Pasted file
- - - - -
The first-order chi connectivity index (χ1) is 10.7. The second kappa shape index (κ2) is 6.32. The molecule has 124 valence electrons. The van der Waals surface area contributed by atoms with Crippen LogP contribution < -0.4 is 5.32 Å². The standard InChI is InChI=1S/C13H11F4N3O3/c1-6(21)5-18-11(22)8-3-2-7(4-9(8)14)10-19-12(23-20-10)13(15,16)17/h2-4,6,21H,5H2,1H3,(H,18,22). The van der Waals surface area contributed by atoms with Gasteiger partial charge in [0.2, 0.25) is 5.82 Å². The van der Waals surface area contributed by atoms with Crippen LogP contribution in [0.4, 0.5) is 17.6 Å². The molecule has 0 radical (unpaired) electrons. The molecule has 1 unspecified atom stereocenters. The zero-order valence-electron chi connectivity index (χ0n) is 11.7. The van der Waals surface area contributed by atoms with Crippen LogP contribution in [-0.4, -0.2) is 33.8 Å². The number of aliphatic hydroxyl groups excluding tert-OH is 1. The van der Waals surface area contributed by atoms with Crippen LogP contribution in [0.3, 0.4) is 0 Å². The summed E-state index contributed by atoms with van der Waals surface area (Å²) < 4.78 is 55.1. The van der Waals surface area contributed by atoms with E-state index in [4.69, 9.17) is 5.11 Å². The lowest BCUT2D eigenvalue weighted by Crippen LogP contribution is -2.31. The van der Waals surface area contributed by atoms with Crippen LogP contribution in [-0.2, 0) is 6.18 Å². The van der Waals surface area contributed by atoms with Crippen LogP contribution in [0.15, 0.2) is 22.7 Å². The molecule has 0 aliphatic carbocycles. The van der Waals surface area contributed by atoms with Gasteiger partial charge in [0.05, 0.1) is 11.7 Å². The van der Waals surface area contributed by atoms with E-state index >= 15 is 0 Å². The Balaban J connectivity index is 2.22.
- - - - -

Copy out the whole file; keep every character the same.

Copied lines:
The first-order chi connectivity index (χ1) is 10.7. The second kappa shape index (κ2) is 6.32. The molecule has 124 valence electrons. The van der Waals surface area contributed by atoms with Crippen LogP contribution < -0.4 is 5.32 Å². The standard InChI is InChI=1S/C13H11F4N3O3/c1-6(21)5-18-11(22)8-3-2-7(4-9(8)14)10-19-12(23-20-10)13(15,16)17/h2-4,6,21H,5H2,1H3,(H,18,22). The van der Waals surface area contributed by atoms with Gasteiger partial charge in [0.2, 0.25) is 5.82 Å². The van der Waals surface area contributed by atoms with Crippen LogP contribution in [0.4, 0.5) is 17.6 Å². The molecule has 0 radical (unpaired) electrons. The molecule has 1 unspecified atom stereocenters. The zero-order valence-electron chi connectivity index (χ0n) is 11.7. The van der Waals surface area contributed by atoms with Crippen LogP contribution in [-0.4, -0.2) is 33.8 Å². The number of aliphatic hydroxyl groups excluding tert-OH is 1. The van der Waals surface area contributed by atoms with Crippen LogP contribution in [0.3, 0.4) is 0 Å². The summed E-state index contributed by atoms with van der Waals surface area (Å²) < 4.78 is 55.1. The van der Waals surface area contributed by atoms with E-state index in [4.69, 9.17) is 5.11 Å². The lowest BCUT2D eigenvalue weighted by Crippen LogP contribution is -2.31. The van der Waals surface area contributed by atoms with Crippen LogP contribution in [-0.2, 0) is 6.18 Å². The van der Waals surface area contributed by atoms with Crippen LogP contribution in [0.15, 0.2) is 22.7 Å². The molecule has 0 aliphatic carbocycles. The van der Waals surface area contributed by atoms with Gasteiger partial charge in [0.05, 0.1) is 11.7 Å². The van der Waals surface area contributed by atoms with E-state index >= 15 is 0 Å². The Balaban J connectivity index is 2.22.